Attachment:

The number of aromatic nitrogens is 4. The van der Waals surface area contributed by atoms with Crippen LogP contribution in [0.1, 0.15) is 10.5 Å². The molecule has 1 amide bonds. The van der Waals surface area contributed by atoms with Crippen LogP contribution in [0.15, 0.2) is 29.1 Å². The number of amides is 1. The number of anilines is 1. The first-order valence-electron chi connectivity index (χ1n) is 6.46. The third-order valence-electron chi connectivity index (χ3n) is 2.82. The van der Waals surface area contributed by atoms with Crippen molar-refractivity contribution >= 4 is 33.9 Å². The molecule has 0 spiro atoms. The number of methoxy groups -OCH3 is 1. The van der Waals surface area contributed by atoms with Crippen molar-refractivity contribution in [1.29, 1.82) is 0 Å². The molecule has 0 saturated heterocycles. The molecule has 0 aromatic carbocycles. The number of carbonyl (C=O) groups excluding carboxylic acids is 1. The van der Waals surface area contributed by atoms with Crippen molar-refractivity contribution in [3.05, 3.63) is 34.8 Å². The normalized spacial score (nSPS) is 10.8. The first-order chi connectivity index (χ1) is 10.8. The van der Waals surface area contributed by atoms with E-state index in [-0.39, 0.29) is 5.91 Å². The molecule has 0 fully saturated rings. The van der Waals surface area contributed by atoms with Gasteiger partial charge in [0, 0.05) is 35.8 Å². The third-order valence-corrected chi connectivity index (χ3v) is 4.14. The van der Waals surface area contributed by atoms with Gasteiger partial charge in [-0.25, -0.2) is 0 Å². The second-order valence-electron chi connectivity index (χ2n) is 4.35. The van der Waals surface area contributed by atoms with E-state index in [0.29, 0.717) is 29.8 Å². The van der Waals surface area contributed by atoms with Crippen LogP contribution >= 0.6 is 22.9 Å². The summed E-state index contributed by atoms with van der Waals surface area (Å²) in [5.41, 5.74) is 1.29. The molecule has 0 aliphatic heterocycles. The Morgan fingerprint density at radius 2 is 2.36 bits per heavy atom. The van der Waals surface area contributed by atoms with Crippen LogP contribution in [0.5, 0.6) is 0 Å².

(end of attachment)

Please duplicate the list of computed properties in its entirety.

The number of aromatic nitrogens is 4. The van der Waals surface area contributed by atoms with Crippen LogP contribution in [0.1, 0.15) is 10.5 Å². The molecule has 1 amide bonds. The van der Waals surface area contributed by atoms with Crippen LogP contribution in [0.15, 0.2) is 29.1 Å². The number of amides is 1. The number of anilines is 1. The first-order valence-electron chi connectivity index (χ1n) is 6.46. The third-order valence-electron chi connectivity index (χ3n) is 2.82. The van der Waals surface area contributed by atoms with Crippen molar-refractivity contribution >= 4 is 33.9 Å². The molecule has 0 spiro atoms. The number of methoxy groups -OCH3 is 1. The van der Waals surface area contributed by atoms with Crippen molar-refractivity contribution in [1.29, 1.82) is 0 Å². The molecule has 0 saturated heterocycles. The molecule has 0 aromatic carbocycles. The number of carbonyl (C=O) groups excluding carboxylic acids is 1. The van der Waals surface area contributed by atoms with Crippen molar-refractivity contribution in [3.05, 3.63) is 34.8 Å². The normalized spacial score (nSPS) is 10.8. The first-order chi connectivity index (χ1) is 10.8. The van der Waals surface area contributed by atoms with E-state index in [-0.39, 0.29) is 5.91 Å². The molecule has 0 fully saturated rings. The van der Waals surface area contributed by atoms with Gasteiger partial charge in [0, 0.05) is 35.8 Å². The third-order valence-corrected chi connectivity index (χ3v) is 4.14. The van der Waals surface area contributed by atoms with Gasteiger partial charge in [-0.25, -0.2) is 0 Å². The second-order valence-electron chi connectivity index (χ2n) is 4.35. The van der Waals surface area contributed by atoms with E-state index in [0.29, 0.717) is 29.8 Å². The van der Waals surface area contributed by atoms with Crippen LogP contribution >= 0.6 is 22.9 Å². The summed E-state index contributed by atoms with van der Waals surface area (Å²) in [5.41, 5.74) is 1.29. The molecule has 0 aliphatic heterocycles. The Morgan fingerprint density at radius 2 is 2.36 bits per heavy atom. The van der Waals surface area contributed by atoms with Crippen LogP contribution in [0.5, 0.6) is 0 Å².